Parasitism was studied in forty damaged nuts per clone (246, 344, 508, 660) for a total of 160 nuts, harvested at random from the trees each month, at Oriente Farm, Turrialba, Costa Rica, 09°53’ N, 83°41’ W, 620 to 700m a.s.l. The mean annual rainfall during the period 1991–1993 was 2600mm; the mean temperature 22°C, and the relative humidity around 80%. Nuts were examined in the laboratory (23°C, 80% RH) at CATIE (Centre for Tropical Agricultural Research and Education), Turrialba, Costa Rica, and the following variables were recorded: shell diameter, husk diameter, number of holes per nut, location of the larvae in the nut, number of larvae and their instar, and the number and species of parasitoids. From April 1992, sample size was increased to 15 damaged nuts per clone per site (five sites) for a total of 300 nuts examined per month. The host larvae found were incubated individually in split nuts in 165cm3 plastic cups until emergence of either the adult moth or a parasitoid. Large holes in the lids were lined with muslin to provide ventilation. Nuts were tied up with tape and moistened absorbent filter paper was added to the bottom of each cup in order to reduce desiccation. Macadamia nut clone 344 was used as the food source, as this line was found to be the most susceptible to G. aurantianum (Blanco-Metzler 1994), and it was changed every two days.

Apparent percentage parasitism was estimated from the total number of parasitoids reared in relation to the total number of hosts either parasitized or successfully reared to the adult stage. The following formula was used:

Differences in the parasitism rates were determined by Chi-square analysis for the two most abundant parasitoids and for differences in parasitism rates in the different macadamia clones. The accepted level of significance was P<0.05 in all instances.


Six species of hymenopteran parasitoids were recovered from the nutborer for the first time (Table 1). An egg parasitoid belonging to the family Trichogrammatidae was recovered in 1992. Nuts containing fertile nutborer eggs collected from the field turned black in the laboratory, and a mean of 3.33 (SE=0.68; n=18) wasps per egg were observed. In view of its low occurrence, and the difficulties in finding unhatched nutborer eggs in the field, more emphasis was given to the study of larval parasitoids.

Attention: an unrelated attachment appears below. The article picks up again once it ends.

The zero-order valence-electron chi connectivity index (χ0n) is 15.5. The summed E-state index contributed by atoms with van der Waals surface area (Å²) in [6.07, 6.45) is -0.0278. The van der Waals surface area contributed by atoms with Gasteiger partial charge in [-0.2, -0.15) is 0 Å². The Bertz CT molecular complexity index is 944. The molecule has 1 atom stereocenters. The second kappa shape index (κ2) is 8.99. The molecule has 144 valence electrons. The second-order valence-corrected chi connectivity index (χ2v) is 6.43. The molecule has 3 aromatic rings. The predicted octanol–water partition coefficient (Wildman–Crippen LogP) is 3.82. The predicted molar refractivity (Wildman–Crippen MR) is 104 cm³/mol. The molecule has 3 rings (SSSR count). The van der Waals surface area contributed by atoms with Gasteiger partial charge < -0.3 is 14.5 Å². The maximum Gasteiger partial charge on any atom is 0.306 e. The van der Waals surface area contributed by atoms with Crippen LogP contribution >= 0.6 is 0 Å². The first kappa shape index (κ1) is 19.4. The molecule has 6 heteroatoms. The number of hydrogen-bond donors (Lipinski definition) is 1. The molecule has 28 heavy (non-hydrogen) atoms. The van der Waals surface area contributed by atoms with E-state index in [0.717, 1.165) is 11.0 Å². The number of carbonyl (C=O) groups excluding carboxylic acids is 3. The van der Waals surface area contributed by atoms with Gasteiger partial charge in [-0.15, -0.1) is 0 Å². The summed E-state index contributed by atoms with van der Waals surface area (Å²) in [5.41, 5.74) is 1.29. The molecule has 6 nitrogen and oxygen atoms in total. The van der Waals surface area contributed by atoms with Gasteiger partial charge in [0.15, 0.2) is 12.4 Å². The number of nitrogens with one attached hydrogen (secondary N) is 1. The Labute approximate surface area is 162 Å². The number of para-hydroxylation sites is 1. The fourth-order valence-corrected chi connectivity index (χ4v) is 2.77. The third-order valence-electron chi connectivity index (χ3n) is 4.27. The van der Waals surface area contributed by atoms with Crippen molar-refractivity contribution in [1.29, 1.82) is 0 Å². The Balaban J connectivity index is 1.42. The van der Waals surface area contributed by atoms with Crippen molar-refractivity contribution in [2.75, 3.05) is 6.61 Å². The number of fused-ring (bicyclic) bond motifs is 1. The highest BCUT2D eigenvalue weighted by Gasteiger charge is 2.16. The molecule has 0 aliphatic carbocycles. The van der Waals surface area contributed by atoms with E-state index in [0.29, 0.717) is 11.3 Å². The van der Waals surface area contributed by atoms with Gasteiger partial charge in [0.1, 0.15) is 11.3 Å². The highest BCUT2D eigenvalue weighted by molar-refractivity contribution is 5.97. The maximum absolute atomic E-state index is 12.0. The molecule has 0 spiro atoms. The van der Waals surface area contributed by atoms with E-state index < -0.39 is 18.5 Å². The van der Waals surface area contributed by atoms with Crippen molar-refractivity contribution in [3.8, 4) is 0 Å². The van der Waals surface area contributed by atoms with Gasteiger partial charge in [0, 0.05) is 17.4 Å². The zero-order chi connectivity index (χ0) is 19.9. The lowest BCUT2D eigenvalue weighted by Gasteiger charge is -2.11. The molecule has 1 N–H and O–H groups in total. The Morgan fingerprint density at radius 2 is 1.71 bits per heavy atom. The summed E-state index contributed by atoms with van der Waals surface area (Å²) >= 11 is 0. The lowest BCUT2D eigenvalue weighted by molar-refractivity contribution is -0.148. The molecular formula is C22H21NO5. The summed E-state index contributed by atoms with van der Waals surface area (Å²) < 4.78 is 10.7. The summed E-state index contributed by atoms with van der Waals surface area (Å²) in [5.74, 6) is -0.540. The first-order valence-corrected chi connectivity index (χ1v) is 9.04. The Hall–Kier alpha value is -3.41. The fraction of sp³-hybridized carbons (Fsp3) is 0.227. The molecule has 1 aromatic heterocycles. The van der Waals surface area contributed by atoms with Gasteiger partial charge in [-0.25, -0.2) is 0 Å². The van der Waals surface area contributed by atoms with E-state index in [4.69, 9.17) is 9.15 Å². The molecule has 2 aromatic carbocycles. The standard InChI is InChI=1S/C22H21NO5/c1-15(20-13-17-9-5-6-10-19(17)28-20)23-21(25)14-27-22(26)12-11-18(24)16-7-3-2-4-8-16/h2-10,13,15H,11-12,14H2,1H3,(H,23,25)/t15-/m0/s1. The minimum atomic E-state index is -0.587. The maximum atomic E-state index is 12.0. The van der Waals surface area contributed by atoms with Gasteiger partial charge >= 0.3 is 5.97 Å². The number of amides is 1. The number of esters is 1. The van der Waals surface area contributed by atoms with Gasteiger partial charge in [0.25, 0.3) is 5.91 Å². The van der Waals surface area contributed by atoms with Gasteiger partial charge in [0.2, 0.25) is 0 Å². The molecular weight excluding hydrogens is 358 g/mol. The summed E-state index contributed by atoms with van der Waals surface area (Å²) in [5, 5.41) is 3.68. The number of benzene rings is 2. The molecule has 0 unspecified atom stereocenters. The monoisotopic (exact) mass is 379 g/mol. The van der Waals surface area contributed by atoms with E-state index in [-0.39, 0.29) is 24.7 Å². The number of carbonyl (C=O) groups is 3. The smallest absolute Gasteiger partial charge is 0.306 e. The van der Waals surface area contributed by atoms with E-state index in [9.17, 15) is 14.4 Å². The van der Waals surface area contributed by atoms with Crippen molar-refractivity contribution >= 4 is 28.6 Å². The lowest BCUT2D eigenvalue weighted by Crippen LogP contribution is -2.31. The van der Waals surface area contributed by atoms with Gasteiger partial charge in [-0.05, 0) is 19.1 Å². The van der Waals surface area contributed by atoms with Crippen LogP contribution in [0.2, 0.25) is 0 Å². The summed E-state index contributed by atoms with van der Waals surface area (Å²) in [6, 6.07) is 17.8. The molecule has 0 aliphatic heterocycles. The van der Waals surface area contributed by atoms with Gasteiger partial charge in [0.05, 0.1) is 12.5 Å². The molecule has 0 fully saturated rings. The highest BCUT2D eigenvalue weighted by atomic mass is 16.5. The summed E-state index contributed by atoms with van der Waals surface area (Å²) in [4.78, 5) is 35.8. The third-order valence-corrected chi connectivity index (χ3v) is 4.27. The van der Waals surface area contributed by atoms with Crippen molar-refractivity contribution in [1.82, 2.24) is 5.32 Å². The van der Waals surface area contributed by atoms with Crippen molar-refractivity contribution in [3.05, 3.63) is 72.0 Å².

A total of three braconids, and one ichneumonid species were reared from the nutborer larvae between 1991 and 1993. Microgastrine I occurred each year, while Microgastrine II and Ascogaster sp. occurred only during the latter years. The Microgastrine species are named as I and II since specialists (see acknowledgements) were not able to identify them to the species level and biomolecular methods were not yet available making misidentifications possible. The difference between these two species is based on the colour of the legs and their size: Microgastrine I has brown legs and is larger, while Microgastrine II has black legs. Microgastrine I was the dominant parasitoid in terms of consistency. The larval parasitoid complex was dominated by Microgastrine I during the first two years and by Ascogaster during the final year. Microgastrine I was reared on 35 occasions in 1991, 63 in 1992 and 57 in 1993; Microgastrine II was reared 13 times in 1992 and 22 in 1993. The number of Ascogastger recorded was highest among all the parasitoid species followed by Microgastrine I and Microgastrine II which occurred sporadically, and in small numbers (Fig. 1, Table 1). There was a significant difference between the number of Microgastrine I, and Ascogaster sp. parasitoids reared (X2=4.36; df=1; P<0.05), (Chi-square analysis was only calculated for these two parasitoids due to the very low abundance of the other species). Pristomerus was reared only in two occasions during 1992. Although four parasitoids were reared from the nutborer larvae, multiple parasitism was not observed.

The percentage parasitism in each year of sampling is presented in Fig. 1. The number of nutborer larvae parasitized by Microgastrine I was 15% in 1991, 16% in 1992 and 4% in 1993; parasitism by Microgastrine II reached 4.3% in 1992 and 3.7% in 1993, while the level of parasitism by Ascogaster was 3% parasitism in 1992 and 29% in 1993.

A larval hyperparasitoid belonging to the family Perilampidae was found in 1993.